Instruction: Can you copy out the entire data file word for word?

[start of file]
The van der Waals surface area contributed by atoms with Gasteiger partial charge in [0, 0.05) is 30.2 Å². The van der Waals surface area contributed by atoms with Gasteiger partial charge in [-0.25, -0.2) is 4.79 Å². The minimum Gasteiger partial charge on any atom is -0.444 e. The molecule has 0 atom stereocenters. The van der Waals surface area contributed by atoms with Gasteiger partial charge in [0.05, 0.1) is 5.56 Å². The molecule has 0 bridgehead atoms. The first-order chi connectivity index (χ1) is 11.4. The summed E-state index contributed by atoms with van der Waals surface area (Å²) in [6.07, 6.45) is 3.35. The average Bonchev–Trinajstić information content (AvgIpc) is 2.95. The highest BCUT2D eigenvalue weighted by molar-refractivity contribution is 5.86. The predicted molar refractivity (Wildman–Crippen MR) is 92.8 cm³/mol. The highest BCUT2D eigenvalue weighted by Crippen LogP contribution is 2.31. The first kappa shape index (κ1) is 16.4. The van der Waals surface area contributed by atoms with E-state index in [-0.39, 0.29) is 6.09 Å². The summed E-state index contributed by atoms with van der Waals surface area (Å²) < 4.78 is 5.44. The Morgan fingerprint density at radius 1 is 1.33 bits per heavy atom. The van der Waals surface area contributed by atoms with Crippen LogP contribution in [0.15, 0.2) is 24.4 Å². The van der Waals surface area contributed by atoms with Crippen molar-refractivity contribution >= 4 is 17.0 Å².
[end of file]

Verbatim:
The van der Waals surface area contributed by atoms with Gasteiger partial charge in [0, 0.05) is 30.2 Å². The van der Waals surface area contributed by atoms with Gasteiger partial charge in [-0.25, -0.2) is 4.79 Å². The minimum Gasteiger partial charge on any atom is -0.444 e. The molecule has 0 atom stereocenters. The van der Waals surface area contributed by atoms with Gasteiger partial charge in [0.05, 0.1) is 5.56 Å². The molecule has 0 bridgehead atoms. The first-order chi connectivity index (χ1) is 11.4. The summed E-state index contributed by atoms with van der Waals surface area (Å²) in [6.07, 6.45) is 3.35. The average Bonchev–Trinajstić information content (AvgIpc) is 2.95. The highest BCUT2D eigenvalue weighted by molar-refractivity contribution is 5.86. The predicted molar refractivity (Wildman–Crippen MR) is 92.8 cm³/mol. The highest BCUT2D eigenvalue weighted by Crippen LogP contribution is 2.31. The first kappa shape index (κ1) is 16.4. The van der Waals surface area contributed by atoms with E-state index in [-0.39, 0.29) is 6.09 Å². The summed E-state index contributed by atoms with van der Waals surface area (Å²) < 4.78 is 5.44. The Morgan fingerprint density at radius 1 is 1.33 bits per heavy atom. The van der Waals surface area contributed by atoms with Crippen LogP contribution in [0.15, 0.2) is 24.4 Å². The van der Waals surface area contributed by atoms with Crippen molar-refractivity contribution >= 4 is 17.0 Å².